SLC in 1968: An Pioneering Man’s Perspective

I met Bob Lamm at an on-campus improvisation class in late February of this year. He is an excitable and sincere man, who has worked as an improv teacher for over ten years now. As a graduate from Yale University in 1969, Bob’s talents range much farther than teaching improv classes. I met with him again to discuss his time in college in the late 1960s and the semester he spent at Sarah Lawrence as one of six men who were the guinea pigs of the college’s “coeducational experiment.”

Bob’s resume includes publishing many articles ranging from political pieces to personal essays to reviews in more than fifty outlets—including The New York Times, The Village Voice, and Publishers Weekly. For seventeen years, Bob was also the co-author of a college sociology textbook published by McGraw-Hill. He has taught every level of education, from elementary to middle to high school to college, and is currently teaching a course at NYU. Needless to say, Bob’s B.A. in Political Science, energetic personality, and unique curiosity for learning new activities and talents have taken him across many different professional and social fields.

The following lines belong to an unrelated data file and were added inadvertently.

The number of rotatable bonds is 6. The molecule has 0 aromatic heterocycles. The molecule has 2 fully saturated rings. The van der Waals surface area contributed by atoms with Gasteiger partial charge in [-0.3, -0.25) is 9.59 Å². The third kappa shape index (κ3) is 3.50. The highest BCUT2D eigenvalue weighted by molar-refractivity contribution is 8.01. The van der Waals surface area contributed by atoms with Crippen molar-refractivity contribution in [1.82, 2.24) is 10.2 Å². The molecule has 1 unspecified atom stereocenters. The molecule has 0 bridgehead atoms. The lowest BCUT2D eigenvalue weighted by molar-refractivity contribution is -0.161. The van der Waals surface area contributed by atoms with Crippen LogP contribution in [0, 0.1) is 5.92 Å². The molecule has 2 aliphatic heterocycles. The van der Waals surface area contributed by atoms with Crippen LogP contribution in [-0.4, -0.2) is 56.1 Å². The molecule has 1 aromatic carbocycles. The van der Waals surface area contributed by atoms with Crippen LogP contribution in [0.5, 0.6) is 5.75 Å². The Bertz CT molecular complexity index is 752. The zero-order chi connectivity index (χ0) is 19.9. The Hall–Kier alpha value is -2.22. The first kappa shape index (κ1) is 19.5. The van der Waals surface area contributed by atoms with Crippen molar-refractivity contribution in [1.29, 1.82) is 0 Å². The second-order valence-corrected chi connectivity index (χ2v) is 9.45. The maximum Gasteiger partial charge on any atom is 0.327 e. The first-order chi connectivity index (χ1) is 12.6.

Interestingly, it is not Yale University that Bob accredits with his unique interest in just about everything. In Bob’s words, his teaching, activism, and writing was and still is greatly encouraged by his semester “abroad” at Sarah Lawrence in the spring of 1968.

At that time, SLC was on its way to becoming coeducational. Out of the 550 female students who were currently studying at the College, 400 of them lived on campus. Ilja Wachs was teaching a course on utopian literature (of course) and what is now the Bates Faculty Dining Hall was the College’s only basketball court and, well, the only gym on campus. Mount Vernon (Bob’s hometown) was experiencing brutal school integration battles as the human rights revolution began to gain speed within the local political and social environments.